We'll be hosting two online services for Candlemas next Wednesday, one at 12:30 pm MT and another at 7:15 pm MT. It will include simple song, Scripture, a short meditation on the time, and a blessing of the candles we'll use throughout the year. (This can be all the candles used in spiritual direction if you're a director, or just the candles that matter to you personally throughout the year.) Here's what Jan Richardson writes about Candlemas: The beginning of February offers us another lovely feast day on the heels of February 1's Feast of St. Brigid. In the rhythm of the Christian liturgical year, February 2 marks the Feast of the Presentation of Jesus, also called the Feast of the Purification of Mary. This day bids us remember Mary and Joseph’s visit to the Temple to present their child Jesus on the fortieth day following his birth, as Jewish law required, and for Mary to undergo the postpartum rites of cleansing. Luke’s Gospel tells us that a resident prophet named Anna and a man named Simeon immediately recognize and welcome Jesus. Taking the child into his arms, Simeon turns his voice toward God and offers praise for the “light for revelation” that has come into the world. Taking a cue from Simeon, some churches began, in time, to mark this day with a celebration of light: the Candle Mass, during which priests would bless the candles to be used in the year to come. Coinciding with the turn toward spring and lengthening of light in the Northern Hemisphere, Candlemas offers a liturgical celebration of the renewing of light and life that comes to us in the natural world at this time of year, as well as in the story of Jesus. As we emerge from the deep of winter, the feast reminds us of the perpetual presence of Christ our Light in every season. With her feast day just next door, and with the abundance of fire in the stories of her life, it’s no surprise that St. Brigid makes an appearance among the Candlemas legends. One of those legends reflects a splendid bit of time warping that happened around Brigid. The stories and prayers of Ireland and its neighbors often refer to Brigid as the midwife to Mary and the foster mother of Christ. Chronologically, this would have been a real stretch (seeing as how Brigid was born in 454 CE), but in a culture in which the bond of fostering was sometimes stronger than the bond of blood, this creative image of Brigid reveals something of the deep esteem that she attracted. In the Carmina Gadelica, a collection of prayers, legends, and songs that Alexander Carmichael gathered in Scotland in the 19th century, he conveys this story of Brigid as an anachronistic acolyte: It is said in Ireland that Bride [Brigid] walked before Mary with a lighted candle in each hand when she went up to the Temple for purification. The winds were strong on the Temple heights, and the tapers were unprotected, yet they did not flicker nor fail. From this incident Bride is called Bride boillsge (Bride of brightness). This day is occasionally called La Fheill Bride nan Coinnle (the Feast Day of Bride of the Candles), but more generally la Fheill Moire nan Coinnle (the Feast Day of Mary of the Candles)—Candlemas Day. [As we approach] Candlemas, where do we find ourselves in this story? Are we Mary, graced by the light that another sheds on our path? Or are we Brigid, carrying the light for another in need?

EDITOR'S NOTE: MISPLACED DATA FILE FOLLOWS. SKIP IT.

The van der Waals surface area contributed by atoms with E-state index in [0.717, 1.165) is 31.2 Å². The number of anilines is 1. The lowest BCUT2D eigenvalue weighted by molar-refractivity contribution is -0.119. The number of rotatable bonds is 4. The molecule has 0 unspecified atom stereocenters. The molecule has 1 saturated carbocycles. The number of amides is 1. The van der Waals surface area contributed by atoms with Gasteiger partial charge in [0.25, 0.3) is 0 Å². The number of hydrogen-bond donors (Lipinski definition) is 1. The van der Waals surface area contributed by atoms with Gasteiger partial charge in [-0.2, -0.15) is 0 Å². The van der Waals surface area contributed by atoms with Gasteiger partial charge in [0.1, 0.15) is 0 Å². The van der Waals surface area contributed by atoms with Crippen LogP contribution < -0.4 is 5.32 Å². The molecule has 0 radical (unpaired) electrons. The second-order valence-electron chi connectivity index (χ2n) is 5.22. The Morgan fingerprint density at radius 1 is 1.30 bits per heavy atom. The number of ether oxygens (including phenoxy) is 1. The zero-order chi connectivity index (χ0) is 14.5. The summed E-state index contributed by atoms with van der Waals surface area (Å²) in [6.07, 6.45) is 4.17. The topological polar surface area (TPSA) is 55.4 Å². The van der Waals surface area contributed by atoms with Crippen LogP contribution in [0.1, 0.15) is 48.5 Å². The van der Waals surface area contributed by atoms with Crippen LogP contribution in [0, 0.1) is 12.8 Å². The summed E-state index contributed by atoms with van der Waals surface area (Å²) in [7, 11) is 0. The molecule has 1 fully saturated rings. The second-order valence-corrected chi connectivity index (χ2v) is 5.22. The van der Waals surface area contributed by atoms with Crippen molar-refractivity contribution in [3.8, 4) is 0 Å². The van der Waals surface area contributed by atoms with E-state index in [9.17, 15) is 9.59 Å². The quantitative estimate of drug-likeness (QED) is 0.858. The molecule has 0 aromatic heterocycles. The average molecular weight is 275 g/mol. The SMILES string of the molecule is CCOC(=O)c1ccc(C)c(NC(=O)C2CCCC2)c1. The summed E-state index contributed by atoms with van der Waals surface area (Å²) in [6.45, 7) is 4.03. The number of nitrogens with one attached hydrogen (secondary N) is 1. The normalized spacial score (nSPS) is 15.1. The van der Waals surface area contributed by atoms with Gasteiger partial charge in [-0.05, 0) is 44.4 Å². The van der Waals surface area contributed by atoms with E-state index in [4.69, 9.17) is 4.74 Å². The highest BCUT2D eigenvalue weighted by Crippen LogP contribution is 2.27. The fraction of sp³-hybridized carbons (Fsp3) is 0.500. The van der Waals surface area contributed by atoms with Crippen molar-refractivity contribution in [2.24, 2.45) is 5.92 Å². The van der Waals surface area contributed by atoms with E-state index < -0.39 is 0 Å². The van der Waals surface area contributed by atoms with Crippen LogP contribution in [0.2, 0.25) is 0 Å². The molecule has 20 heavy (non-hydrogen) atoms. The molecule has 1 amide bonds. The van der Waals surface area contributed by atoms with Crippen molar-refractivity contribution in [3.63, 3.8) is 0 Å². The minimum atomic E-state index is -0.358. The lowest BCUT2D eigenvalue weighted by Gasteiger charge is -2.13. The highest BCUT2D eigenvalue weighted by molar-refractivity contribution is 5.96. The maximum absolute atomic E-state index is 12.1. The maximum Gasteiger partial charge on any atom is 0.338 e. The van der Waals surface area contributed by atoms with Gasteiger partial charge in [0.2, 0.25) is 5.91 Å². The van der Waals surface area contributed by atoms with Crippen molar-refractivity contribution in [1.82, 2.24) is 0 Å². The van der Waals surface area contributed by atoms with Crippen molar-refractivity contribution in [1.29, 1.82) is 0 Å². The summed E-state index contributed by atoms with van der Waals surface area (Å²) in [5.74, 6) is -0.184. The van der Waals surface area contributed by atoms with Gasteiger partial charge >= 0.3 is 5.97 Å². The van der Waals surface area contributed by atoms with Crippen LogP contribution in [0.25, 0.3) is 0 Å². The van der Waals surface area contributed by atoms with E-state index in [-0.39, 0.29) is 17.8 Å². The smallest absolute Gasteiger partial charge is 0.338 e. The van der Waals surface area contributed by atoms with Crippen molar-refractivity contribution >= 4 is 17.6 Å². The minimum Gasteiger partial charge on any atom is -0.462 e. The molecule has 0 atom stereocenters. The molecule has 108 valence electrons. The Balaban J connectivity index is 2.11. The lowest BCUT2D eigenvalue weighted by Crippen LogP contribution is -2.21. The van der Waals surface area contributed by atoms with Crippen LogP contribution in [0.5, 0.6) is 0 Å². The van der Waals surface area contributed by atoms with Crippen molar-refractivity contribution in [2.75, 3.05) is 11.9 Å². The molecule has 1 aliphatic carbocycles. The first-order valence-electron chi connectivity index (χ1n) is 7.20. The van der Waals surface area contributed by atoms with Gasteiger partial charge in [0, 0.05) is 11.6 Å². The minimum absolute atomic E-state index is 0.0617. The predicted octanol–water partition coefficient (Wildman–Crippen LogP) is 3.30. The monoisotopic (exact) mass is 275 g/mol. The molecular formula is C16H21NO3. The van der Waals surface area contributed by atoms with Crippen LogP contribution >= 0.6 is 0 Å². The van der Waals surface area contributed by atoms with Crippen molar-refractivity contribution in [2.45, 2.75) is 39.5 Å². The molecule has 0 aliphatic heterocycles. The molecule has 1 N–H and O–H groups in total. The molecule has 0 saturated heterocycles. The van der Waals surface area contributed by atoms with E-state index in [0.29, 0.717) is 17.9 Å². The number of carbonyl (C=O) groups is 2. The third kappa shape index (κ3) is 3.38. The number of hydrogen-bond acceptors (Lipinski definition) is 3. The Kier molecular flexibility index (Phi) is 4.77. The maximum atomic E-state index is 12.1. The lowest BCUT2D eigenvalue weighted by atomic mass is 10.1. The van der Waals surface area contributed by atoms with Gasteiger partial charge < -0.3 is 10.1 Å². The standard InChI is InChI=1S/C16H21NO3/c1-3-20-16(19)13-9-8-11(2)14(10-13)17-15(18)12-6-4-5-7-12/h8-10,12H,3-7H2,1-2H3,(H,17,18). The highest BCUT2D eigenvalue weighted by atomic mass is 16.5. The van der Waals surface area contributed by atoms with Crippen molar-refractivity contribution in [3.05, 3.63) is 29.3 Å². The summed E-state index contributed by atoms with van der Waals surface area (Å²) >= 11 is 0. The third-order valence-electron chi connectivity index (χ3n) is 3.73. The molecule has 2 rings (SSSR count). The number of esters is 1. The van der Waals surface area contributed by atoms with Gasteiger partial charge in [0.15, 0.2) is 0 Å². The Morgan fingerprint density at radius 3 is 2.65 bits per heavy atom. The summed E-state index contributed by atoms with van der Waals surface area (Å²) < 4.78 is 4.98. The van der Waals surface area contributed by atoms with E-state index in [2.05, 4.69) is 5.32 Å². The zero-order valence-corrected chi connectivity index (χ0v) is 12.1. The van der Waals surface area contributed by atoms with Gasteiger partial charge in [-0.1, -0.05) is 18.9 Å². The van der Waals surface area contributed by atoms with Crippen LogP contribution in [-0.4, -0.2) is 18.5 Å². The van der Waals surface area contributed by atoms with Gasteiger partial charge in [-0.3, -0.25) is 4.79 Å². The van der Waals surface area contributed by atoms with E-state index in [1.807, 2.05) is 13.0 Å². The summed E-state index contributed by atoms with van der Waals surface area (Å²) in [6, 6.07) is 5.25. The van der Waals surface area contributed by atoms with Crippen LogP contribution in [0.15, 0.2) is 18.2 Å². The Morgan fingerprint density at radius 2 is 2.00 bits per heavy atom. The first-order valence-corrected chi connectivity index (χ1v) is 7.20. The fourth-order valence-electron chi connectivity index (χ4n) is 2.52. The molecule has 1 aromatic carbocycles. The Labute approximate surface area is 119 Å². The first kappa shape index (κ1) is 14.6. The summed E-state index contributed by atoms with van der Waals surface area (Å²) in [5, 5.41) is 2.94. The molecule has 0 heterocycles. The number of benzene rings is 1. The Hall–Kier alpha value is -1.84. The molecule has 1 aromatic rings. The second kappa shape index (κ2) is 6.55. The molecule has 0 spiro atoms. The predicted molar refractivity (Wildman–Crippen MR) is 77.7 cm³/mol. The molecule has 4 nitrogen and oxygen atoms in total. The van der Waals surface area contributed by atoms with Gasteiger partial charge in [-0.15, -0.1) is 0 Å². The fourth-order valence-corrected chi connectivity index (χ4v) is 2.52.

Posted by Tara Owens, Abbess at 2022-01-26 20:19:56 UTC